Thursday, November 8, 2007

Paris Reviews - Nina Ricci S/S 2008

For his latest collection for Nina Ricci, Olivier Theyskens took his signature dark moodiness to the streets of Paris. His jeunes filles looked marvelously disheveled after a long night out on the town. Last season's ethereal, featherlight (and feather-heavy) collection set the tone for the hopelessly romantic Theyskens, and this season he continued his youthful theme with a series of looks that would be perfectly appropriate for the likes of Julia Restoin-Roitfeld (daughter of Vogue Paris editrix Carine Roitfeld) and her European socialite friends. For the girl who loves Giambattista Valli's irreverent-chic party frocks, Theyskens' leggy looks will seem right on target, if slightly more edgy than purely pretty. The silhouette was both lean and languid, with concert-inspired tees flowing with diaphanous chiffon panels attached, paired with pants ranging from cropped, fluid satin to lanky, enviable denim. Incredibly thin leather jackets had an undeniable downtown appeal, while the endless parade of hyper-short dresses (or were they tops?) will fit right into the discotheques of Paris and beyond. One can only hope the heat of spring and summer will keep these girls warm. When the occasion calls for more than just a flirty club outfit, there was an appropriate suit or two for going to the office.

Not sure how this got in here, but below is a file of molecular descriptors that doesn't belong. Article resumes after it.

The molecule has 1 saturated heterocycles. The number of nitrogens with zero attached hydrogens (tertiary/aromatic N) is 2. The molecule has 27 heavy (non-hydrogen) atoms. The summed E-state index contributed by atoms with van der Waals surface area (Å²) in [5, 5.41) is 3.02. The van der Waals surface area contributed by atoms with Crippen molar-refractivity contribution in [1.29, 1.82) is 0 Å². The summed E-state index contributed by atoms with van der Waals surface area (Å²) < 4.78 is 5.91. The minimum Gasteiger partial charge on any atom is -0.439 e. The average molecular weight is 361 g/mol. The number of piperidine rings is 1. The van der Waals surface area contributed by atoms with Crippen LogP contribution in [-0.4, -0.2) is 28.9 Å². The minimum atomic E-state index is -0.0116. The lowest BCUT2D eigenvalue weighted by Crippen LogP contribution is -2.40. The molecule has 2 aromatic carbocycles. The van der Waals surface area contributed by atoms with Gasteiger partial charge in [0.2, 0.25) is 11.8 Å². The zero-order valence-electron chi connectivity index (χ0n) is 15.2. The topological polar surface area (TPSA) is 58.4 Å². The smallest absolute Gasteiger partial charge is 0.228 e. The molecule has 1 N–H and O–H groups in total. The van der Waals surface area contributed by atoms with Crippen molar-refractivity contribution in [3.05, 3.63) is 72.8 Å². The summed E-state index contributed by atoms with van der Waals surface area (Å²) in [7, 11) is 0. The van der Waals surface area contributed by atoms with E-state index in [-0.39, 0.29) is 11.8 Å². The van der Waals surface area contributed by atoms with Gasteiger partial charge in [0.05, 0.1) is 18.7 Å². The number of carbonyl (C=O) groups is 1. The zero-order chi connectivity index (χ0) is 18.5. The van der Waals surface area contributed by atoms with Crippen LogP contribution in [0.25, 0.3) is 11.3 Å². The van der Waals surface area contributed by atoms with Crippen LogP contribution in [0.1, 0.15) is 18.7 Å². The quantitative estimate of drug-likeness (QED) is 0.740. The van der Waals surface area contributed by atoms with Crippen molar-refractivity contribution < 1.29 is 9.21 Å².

But who says the Nina Ricci girl needs to work under the harsh glare of fluorescent lights? The bulk of the collection focused on evening looks, for the Nina Ricci girl is apparently more comfortable on the red carpet than in a conference call. Building on the success of Reese Witherspoon, whom Theyskens has been dressing in Nina Ricci for the biggest events all year, Theyskens sent out full-length looks not just to end the show, but throughout the whole collection, a less-than-subtle reminder that nighttime is where he (and ultimately his customer) shines. While none of the gowns was entirely challenging or fresh, especially after last season's L'Air du Temps-inspired showstoppers, there were certainly some stunning creations, including a number with the transparency seen on nearly every important runway this season. Theyskens is building a strong, romantic identity quickly at Nina Ricci, so it'll be intriguing to see how he backs these looks up in the stores, especially considering many are either at the upper end of ready-to-wear or are made-to-order, like the demi-couture he favored at Rochas (which has since been closed down). Will there be more of the practical day looks and cozy sweaters in the showroom? Is there a line of high-margin accessories right around the corner? Nina Ricci already has a strong perfume business, and the shoe business has been blooming. Are handbags far behind? Both the boon and the bane of luxury fashion houses in recent years, it would be interesting to see how Theyskens would do it without diluting the house's image.

Nina Ricci is available at Mario's Seattle and Nordstrom Bellevue.

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